KINGMAN - Chance Anderson may be the best advertisement for medical marijuana in town. The 35-year-old works at the year-old Kingman Green Dispensary on Northern, and he is also walking, talking billboard.
"I have used medical marijuana for a long time," Anderson said.
Anderson suffered such severe muscle spasms that it impeded his ability to breathe, landing him in the emergency room on several occasions. At the time, only muscle relaxers and similar drugs kept Anderson breathing.
"I didn't like the drugs they were constantly giving me," Anderson said. "I started to do research on alternatives, including medical marijuana, and talked to my doctor, who helped me get what I needed."
For him, Anderson said, the THC relaxes the muscles and keeps him out of the hospital.
Sara Call, who manages the local dispensary and has a degree as a pharmacy technician, said the biggest problem facing those who support the use of medical marijuana is a lack of information.
"So many people have the impression that we are supporting a lifestyle of sitting around, smoking pot and getting high," she said. "This is so far from the truth. We are about making people's lives better."
Medical marijuana has been a hot topic in Arizona - when Arizona Proposition 203 (also known as Arizona Medical Marijuana Act) finally did pass, it was by just 51.1 percent of the vote.
"The state of Arizona approved medical marijuana in 2010 and our dispensary opened here in May of 2013," Call said.
Just this week, the Arizona Department of Health Services gave the green light for the use of medical marijuana to assist those with post-traumatic stress disorder.
The dispensary offers several ways to ingest marijuana, and the least of those is smoking.
"Smoking is the worst way to get the marijuana into the body, because any time you smoke, it is dangerous to your body," Call said.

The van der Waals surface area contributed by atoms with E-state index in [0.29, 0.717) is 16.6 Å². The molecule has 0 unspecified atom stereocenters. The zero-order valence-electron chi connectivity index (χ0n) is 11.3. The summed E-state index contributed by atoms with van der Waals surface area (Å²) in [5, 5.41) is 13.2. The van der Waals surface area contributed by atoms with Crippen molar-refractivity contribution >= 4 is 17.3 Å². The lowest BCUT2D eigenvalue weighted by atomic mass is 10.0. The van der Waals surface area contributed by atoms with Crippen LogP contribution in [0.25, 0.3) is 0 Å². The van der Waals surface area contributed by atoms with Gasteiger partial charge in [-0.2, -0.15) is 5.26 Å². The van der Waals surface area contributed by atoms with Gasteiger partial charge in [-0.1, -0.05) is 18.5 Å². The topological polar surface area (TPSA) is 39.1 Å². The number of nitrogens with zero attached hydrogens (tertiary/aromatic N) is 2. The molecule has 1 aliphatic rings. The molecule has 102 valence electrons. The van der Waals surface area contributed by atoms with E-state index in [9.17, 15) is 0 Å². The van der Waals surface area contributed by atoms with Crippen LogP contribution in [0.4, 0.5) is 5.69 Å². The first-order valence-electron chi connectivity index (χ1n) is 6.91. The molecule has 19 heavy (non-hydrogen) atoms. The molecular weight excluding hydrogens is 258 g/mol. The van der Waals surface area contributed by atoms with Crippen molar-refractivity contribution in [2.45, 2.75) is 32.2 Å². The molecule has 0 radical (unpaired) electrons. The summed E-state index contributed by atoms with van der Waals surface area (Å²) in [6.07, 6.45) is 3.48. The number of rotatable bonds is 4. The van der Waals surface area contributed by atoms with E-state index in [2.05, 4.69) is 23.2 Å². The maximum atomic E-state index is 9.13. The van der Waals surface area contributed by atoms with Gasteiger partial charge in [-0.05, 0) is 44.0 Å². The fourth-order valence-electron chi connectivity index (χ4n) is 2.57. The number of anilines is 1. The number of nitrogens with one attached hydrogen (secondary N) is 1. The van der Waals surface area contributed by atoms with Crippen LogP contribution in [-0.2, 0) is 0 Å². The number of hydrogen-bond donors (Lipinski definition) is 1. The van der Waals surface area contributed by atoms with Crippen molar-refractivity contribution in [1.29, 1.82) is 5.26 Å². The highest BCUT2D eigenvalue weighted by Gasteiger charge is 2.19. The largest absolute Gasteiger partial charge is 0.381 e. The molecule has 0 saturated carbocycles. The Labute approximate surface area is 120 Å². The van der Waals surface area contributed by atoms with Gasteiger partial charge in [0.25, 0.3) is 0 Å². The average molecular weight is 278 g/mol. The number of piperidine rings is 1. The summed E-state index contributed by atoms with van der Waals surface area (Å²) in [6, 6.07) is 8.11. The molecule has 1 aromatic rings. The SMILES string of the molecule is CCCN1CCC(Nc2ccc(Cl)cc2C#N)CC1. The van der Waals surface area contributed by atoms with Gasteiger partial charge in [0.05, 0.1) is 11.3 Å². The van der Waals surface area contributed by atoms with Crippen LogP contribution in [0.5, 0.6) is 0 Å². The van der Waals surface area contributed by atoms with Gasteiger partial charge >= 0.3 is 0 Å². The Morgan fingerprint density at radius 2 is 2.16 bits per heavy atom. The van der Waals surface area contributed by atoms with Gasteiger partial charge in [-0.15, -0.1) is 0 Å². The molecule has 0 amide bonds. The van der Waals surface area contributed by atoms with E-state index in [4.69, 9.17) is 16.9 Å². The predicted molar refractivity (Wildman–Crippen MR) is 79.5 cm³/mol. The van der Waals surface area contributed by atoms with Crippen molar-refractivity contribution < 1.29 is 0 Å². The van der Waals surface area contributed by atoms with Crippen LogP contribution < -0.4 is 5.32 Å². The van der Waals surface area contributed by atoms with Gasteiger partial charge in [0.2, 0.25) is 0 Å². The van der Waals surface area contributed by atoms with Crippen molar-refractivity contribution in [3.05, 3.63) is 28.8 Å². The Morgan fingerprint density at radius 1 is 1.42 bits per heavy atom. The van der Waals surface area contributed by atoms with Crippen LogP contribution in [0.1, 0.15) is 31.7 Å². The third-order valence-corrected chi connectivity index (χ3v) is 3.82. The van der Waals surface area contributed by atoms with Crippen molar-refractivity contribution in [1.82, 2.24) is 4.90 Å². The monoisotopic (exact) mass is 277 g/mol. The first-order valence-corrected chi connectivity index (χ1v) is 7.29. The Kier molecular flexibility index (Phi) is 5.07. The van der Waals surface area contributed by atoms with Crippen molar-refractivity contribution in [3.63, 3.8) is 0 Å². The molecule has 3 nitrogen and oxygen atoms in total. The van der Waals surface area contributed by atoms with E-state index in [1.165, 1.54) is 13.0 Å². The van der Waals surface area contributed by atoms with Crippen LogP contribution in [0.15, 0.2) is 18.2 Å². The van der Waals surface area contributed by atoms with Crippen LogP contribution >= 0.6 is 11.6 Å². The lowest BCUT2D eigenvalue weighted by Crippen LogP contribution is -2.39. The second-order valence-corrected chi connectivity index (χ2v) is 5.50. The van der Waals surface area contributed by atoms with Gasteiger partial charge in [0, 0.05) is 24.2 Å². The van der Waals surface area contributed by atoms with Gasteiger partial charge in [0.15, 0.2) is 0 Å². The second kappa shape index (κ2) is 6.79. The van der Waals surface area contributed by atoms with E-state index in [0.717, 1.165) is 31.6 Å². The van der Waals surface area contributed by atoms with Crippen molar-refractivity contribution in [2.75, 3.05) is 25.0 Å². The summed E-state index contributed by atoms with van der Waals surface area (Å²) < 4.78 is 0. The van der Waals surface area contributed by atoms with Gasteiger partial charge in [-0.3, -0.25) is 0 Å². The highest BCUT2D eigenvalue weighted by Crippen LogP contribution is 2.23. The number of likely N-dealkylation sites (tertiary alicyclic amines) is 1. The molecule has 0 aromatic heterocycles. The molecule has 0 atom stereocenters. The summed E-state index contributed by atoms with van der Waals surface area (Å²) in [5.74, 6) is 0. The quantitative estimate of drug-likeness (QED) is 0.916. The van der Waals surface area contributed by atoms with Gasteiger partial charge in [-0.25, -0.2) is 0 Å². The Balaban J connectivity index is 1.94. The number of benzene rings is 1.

Tinctures, which include lotions, sublingual drops that are placed under the tongue and suckers have been cleared by the state of Arizona.
Not everyone believes marijuana is appropriate for medical use, though.
"To me, pot is pot," said Janet Jenkins of Kingman. "I would never support using it for any reason."
The only states where medical marijuana is sold as a retail product are Washington and Colorado, and it remains illegal under federal law.
And while 23 states and the District of Columbia have approved medical uses of marijuana, it still has its opponents.
For instance, the American Society of Addiction Medicines noted on the website of Citizens Against Legalizing Marijuana that "ASAM recommends that all cannabis, cannabis-based products and delivery devices should be subject to the same standards applicable to all other prescription medication and medical devices, and should not be distributed or otherwise provided to patients" without FDA approval.
Other concerns include the accuracy of dosages, driving while impaired or possibly making marijuana "OK" in the eyes of young people.
While their debate wages on, Call points to success stories that have come from within the dispensary.
"We have a family with a 16-month old child who suffers with seizures," Call said. "When they began to use the drops we offer, the duration of his seizures dropped from 20 to 10 minutes and his parents report that he continues to get better.
"Most of out clients are the elderly seeking relief from a variety of problems, from arthritis to Alzheimer's disease to Lou Gehrig's disease. In every case, the person or their family has told us there has been significant decrease in the symptoms of their loved ones."
Call knows there will continue to be critics of using marijuana medically.
"We're not asking everyone to blindly believe the way we believe," Call said. "All we ask is that people do research before getting an opinion. I know marijuana can help people. I see it every day."